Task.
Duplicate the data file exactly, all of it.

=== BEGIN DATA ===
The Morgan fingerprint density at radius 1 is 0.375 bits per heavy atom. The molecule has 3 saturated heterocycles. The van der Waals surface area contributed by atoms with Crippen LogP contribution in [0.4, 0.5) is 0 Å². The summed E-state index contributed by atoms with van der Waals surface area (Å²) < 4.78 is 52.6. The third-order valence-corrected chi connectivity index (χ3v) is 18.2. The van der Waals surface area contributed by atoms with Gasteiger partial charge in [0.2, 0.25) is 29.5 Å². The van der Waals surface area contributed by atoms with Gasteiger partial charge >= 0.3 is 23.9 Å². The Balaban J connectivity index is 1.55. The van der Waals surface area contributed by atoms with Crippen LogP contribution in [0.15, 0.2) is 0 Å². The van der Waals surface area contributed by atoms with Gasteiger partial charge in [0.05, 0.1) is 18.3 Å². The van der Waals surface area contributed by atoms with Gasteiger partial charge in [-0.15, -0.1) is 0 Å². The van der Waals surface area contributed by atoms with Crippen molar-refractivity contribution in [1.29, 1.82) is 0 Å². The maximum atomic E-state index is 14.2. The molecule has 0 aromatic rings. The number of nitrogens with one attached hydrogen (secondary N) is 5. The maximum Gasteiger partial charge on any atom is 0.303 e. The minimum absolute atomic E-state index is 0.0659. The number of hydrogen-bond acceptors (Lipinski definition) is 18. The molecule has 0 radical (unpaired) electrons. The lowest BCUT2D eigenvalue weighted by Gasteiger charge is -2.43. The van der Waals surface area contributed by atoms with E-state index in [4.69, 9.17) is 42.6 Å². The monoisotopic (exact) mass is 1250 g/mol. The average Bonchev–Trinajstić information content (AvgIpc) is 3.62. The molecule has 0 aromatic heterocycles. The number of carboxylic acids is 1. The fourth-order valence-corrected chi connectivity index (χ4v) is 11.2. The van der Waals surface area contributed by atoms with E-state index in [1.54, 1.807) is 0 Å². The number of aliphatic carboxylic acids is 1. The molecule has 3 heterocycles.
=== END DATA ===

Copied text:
The Morgan fingerprint density at radius 1 is 0.375 bits per heavy atom. The molecule has 3 saturated heterocycles. The van der Waals surface area contributed by atoms with Crippen LogP contribution in [0.4, 0.5) is 0 Å². The summed E-state index contributed by atoms with van der Waals surface area (Å²) < 4.78 is 52.6. The third-order valence-corrected chi connectivity index (χ3v) is 18.2. The van der Waals surface area contributed by atoms with Gasteiger partial charge in [0.2, 0.25) is 29.5 Å². The van der Waals surface area contributed by atoms with Gasteiger partial charge >= 0.3 is 23.9 Å². The Balaban J connectivity index is 1.55. The van der Waals surface area contributed by atoms with Crippen LogP contribution in [0.15, 0.2) is 0 Å². The van der Waals surface area contributed by atoms with Gasteiger partial charge in [0.05, 0.1) is 18.3 Å². The van der Waals surface area contributed by atoms with Gasteiger partial charge in [-0.15, -0.1) is 0 Å². The van der Waals surface area contributed by atoms with Crippen molar-refractivity contribution in [1.29, 1.82) is 0 Å². The maximum atomic E-state index is 14.2. The molecule has 0 aromatic rings. The number of nitrogens with one attached hydrogen (secondary N) is 5. The maximum Gasteiger partial charge on any atom is 0.303 e. The minimum absolute atomic E-state index is 0.0659. The number of hydrogen-bond acceptors (Lipinski definition) is 18. The molecule has 0 radical (unpaired) electrons. The lowest BCUT2D eigenvalue weighted by Gasteiger charge is -2.43. The van der Waals surface area contributed by atoms with E-state index in [4.69, 9.17) is 42.6 Å². The monoisotopic (exact) mass is 1250 g/mol. The average Bonchev–Trinajstić information content (AvgIpc) is 3.62. The molecule has 0 aromatic heterocycles. The number of carboxylic acids is 1. The fourth-order valence-corrected chi connectivity index (χ4v) is 11.2. The van der Waals surface area contributed by atoms with E-state index in [1.54, 1.807) is 0 Å². The number of aliphatic carboxylic acids is 1. The molecule has 3 heterocycles.